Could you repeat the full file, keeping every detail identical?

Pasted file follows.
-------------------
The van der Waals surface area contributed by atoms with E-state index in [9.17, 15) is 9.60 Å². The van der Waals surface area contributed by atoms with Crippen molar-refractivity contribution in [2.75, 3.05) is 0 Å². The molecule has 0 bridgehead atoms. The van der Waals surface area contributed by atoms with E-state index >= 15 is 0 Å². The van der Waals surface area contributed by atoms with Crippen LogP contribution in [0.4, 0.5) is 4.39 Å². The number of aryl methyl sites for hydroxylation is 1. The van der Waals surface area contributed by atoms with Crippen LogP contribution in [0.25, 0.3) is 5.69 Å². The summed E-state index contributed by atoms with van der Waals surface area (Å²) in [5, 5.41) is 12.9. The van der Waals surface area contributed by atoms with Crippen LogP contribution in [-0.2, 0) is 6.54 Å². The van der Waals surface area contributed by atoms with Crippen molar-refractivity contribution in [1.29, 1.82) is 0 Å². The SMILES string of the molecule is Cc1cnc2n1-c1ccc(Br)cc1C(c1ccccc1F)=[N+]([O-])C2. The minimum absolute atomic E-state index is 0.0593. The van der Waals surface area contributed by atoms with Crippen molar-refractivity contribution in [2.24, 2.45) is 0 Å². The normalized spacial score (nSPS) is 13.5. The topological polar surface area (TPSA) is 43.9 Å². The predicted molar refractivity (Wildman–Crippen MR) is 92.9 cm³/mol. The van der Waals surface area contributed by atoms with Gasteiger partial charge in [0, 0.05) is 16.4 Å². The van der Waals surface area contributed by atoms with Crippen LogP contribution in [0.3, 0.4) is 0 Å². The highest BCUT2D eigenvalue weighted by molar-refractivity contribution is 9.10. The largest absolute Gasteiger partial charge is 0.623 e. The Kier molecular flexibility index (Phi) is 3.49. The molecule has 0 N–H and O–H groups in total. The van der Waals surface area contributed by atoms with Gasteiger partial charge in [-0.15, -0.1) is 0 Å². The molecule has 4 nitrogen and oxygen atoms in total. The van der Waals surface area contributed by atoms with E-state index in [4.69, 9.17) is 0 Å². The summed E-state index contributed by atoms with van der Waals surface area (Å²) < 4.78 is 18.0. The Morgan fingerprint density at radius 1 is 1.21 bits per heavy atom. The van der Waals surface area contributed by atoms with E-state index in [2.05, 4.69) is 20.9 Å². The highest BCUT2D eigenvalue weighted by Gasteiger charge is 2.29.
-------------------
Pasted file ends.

The van der Waals surface area contributed by atoms with E-state index in [9.17, 15) is 9.60 Å². The van der Waals surface area contributed by atoms with Crippen molar-refractivity contribution in [2.75, 3.05) is 0 Å². The molecule has 0 bridgehead atoms. The van der Waals surface area contributed by atoms with E-state index >= 15 is 0 Å². The van der Waals surface area contributed by atoms with Crippen LogP contribution in [0.4, 0.5) is 4.39 Å². The number of aryl methyl sites for hydroxylation is 1. The van der Waals surface area contributed by atoms with Crippen LogP contribution in [0.25, 0.3) is 5.69 Å². The summed E-state index contributed by atoms with van der Waals surface area (Å²) in [5, 5.41) is 12.9. The van der Waals surface area contributed by atoms with Crippen LogP contribution in [-0.2, 0) is 6.54 Å². The van der Waals surface area contributed by atoms with Crippen molar-refractivity contribution in [1.29, 1.82) is 0 Å². The SMILES string of the molecule is Cc1cnc2n1-c1ccc(Br)cc1C(c1ccccc1F)=[N+]([O-])C2. The minimum absolute atomic E-state index is 0.0593. The van der Waals surface area contributed by atoms with Crippen molar-refractivity contribution in [2.24, 2.45) is 0 Å². The normalized spacial score (nSPS) is 13.5. The topological polar surface area (TPSA) is 43.9 Å². The predicted molar refractivity (Wildman–Crippen MR) is 92.9 cm³/mol. The van der Waals surface area contributed by atoms with Gasteiger partial charge in [0, 0.05) is 16.4 Å². The van der Waals surface area contributed by atoms with Crippen LogP contribution in [0.3, 0.4) is 0 Å². The highest BCUT2D eigenvalue weighted by molar-refractivity contribution is 9.10. The largest absolute Gasteiger partial charge is 0.623 e. The Kier molecular flexibility index (Phi) is 3.49. The molecule has 0 N–H and O–H groups in total. The van der Waals surface area contributed by atoms with Gasteiger partial charge in [-0.15, -0.1) is 0 Å². The molecule has 4 nitrogen and oxygen atoms in total. The van der Waals surface area contributed by atoms with E-state index in [4.69, 9.17) is 0 Å². The summed E-state index contributed by atoms with van der Waals surface area (Å²) < 4.78 is 18.0. The Morgan fingerprint density at radius 1 is 1.21 bits per heavy atom. The van der Waals surface area contributed by atoms with E-state index in [2.05, 4.69) is 20.9 Å². The highest BCUT2D eigenvalue weighted by Gasteiger charge is 2.29.